Scheduled Learning And Teaching ActivitiesModule talk21:002:001 talk offered in the first week, 1 offered in the last week.
Total200:00
Teaching Rationale And Relationship

Synchronous lectures and non-synchronous lecture materials will introduce topics and provide expert orientation and exposition on a broad range of themes and issues, supplemented by the module reading list. In-person lectures will provide opportunities for dialogue, while lecture materials can be reviewed at any time across the week and revisited numerous times afterwards. In the event that on-campus sessions need to be reduced, there is the capacity to present recorded materials asynchronously and retain timetabled slots for live discussion of these materials.

Synchronous seminars will also consolidate the learning progress from lectures, lecture materials, and weekly readings by enabling students to focus on connected issues and material in greater depth. Seminars will be student-led and facilitated by teaching staff, and will hinge upon group discussion and debate about materials circulated in advance (for example, sets of evidence, scholarship, and questions). In the event that on-campus sessions need to be reduced, there is the capacity to hold live seminar discussions online and retain timetabled slots.

Assessment Methods

The format of resits will be determined by the Board of Examiners

Other Assessment
Description Semester When Set Percentage Comment
Essay2A702,500 words (plus tables and appendices)
Report2M15Report wiki, part 1: 750 words (plus tables and appendices); submission timeline and feedback provides formative good practice
Report2M15Report wiki, part 2: 750 words (plus tables and appendices); submission timeline and feedback provides formative good practice
Assessment Rationale And Relationship

Essay - 2,500 words (plus tables, illustrations, and appendices) in the form of a critical essay assessing and synthesising current thinking of a specified frontier (or portion of frontier) to be agreed by the Module Leader.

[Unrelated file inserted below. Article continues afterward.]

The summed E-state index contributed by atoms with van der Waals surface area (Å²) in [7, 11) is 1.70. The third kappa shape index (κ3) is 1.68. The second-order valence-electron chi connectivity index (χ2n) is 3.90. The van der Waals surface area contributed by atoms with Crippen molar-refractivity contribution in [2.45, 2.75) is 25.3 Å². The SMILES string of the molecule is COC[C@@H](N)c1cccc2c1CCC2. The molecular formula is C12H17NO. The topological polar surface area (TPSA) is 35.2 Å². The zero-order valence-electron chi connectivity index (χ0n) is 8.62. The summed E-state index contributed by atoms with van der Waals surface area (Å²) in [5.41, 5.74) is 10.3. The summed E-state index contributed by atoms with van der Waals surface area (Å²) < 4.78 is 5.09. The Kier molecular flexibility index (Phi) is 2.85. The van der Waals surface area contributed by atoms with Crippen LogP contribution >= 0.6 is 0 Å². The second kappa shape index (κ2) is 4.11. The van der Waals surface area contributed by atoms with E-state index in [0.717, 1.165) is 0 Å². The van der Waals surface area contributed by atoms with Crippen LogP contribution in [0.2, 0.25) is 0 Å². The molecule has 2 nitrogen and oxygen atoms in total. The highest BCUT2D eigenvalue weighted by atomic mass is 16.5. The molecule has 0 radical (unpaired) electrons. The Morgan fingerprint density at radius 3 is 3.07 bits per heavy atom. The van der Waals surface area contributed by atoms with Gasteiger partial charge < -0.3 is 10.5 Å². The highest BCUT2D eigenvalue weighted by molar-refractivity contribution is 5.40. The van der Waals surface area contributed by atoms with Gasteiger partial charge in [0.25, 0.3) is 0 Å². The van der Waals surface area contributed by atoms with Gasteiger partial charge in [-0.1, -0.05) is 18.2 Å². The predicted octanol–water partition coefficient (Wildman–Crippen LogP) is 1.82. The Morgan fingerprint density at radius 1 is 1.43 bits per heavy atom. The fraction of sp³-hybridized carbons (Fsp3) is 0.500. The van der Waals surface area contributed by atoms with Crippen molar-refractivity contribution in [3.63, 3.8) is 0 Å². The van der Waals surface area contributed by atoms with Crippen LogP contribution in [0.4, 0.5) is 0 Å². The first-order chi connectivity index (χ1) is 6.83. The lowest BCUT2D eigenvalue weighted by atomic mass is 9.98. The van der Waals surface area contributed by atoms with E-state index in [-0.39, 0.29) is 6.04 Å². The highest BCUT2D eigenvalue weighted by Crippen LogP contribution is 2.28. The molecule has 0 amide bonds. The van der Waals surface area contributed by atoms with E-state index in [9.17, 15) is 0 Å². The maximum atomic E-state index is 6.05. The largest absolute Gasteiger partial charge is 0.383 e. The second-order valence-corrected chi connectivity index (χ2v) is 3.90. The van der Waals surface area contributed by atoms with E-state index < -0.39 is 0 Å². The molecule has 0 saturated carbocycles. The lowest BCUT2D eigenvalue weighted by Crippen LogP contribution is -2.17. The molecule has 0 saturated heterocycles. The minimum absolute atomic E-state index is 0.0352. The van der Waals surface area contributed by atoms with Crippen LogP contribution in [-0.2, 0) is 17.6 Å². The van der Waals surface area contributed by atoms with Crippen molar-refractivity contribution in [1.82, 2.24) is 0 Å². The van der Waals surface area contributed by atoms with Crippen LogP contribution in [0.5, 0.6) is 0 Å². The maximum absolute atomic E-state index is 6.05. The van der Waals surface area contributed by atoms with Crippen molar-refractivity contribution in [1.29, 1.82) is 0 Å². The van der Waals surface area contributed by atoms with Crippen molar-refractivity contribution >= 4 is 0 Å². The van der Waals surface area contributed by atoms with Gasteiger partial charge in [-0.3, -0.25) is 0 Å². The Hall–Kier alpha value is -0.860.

Report (wiki-style) parts 1 & 2 - 750 words each (plus tables, illustrations and appendices) in the form of a concise report assessing comparable to an encyclopaedia entry and synthesising current thinking on site or monument (part 1) and a piece or type of material culture (part 2) to be agreed with the Module Leader. Submission of part 1 (by end of week 3) and part 2 (by end of week 7) are intended to provide best practice of formative assessment to the students, while still contributing to total marks (summative assessment).

The task of completing an essay and 2 wiki entries that synthesis information across a number of sites and evidence from multiple media challenges students' understanding of the research process, proper use of archaeological resources, and their knowledge of particular research agendas as well as site-specific details. The exercises prepare them for the type of data-summary and analysis that would be expected of anyone entering the archaeological or heritage profession.

Submitted work tests intended knowledge and skills outcomes, develops key skills in research, reading and writing.

All of the assessments for this module will be submitted and marked online.

Reading Lists

Timetable